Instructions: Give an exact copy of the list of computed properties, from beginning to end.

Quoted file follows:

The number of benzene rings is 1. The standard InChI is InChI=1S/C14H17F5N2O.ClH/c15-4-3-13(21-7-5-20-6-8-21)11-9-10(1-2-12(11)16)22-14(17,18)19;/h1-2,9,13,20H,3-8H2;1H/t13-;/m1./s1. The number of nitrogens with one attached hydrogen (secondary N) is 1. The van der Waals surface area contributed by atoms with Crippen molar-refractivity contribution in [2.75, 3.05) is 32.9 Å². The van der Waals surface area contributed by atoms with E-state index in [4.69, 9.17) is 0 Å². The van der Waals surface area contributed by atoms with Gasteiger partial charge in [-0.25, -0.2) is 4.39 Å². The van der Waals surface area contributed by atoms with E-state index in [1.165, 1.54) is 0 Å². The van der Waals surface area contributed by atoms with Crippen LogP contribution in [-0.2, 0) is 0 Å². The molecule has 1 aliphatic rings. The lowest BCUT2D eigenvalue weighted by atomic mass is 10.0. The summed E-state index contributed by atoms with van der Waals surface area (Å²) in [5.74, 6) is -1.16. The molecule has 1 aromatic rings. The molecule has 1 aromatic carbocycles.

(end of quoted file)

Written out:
The number of benzene rings is 1. The standard InChI is InChI=1S/C14H17F5N2O.ClH/c15-4-3-13(21-7-5-20-6-8-21)11-9-10(1-2-12(11)16)22-14(17,18)19;/h1-2,9,13,20H,3-8H2;1H/t13-;/m1./s1. The number of nitrogens with one attached hydrogen (secondary N) is 1. The van der Waals surface area contributed by atoms with Crippen molar-refractivity contribution in [2.75, 3.05) is 32.9 Å². The van der Waals surface area contributed by atoms with E-state index in [4.69, 9.17) is 0 Å². The van der Waals surface area contributed by atoms with Gasteiger partial charge in [-0.25, -0.2) is 4.39 Å². The van der Waals surface area contributed by atoms with E-state index in [1.165, 1.54) is 0 Å². The van der Waals surface area contributed by atoms with Crippen LogP contribution in [-0.2, 0) is 0 Å². The molecule has 1 aliphatic rings. The lowest BCUT2D eigenvalue weighted by atomic mass is 10.0. The summed E-state index contributed by atoms with van der Waals surface area (Å²) in [5.74, 6) is -1.16. The molecule has 1 aromatic rings. The molecule has 1 aromatic carbocycles.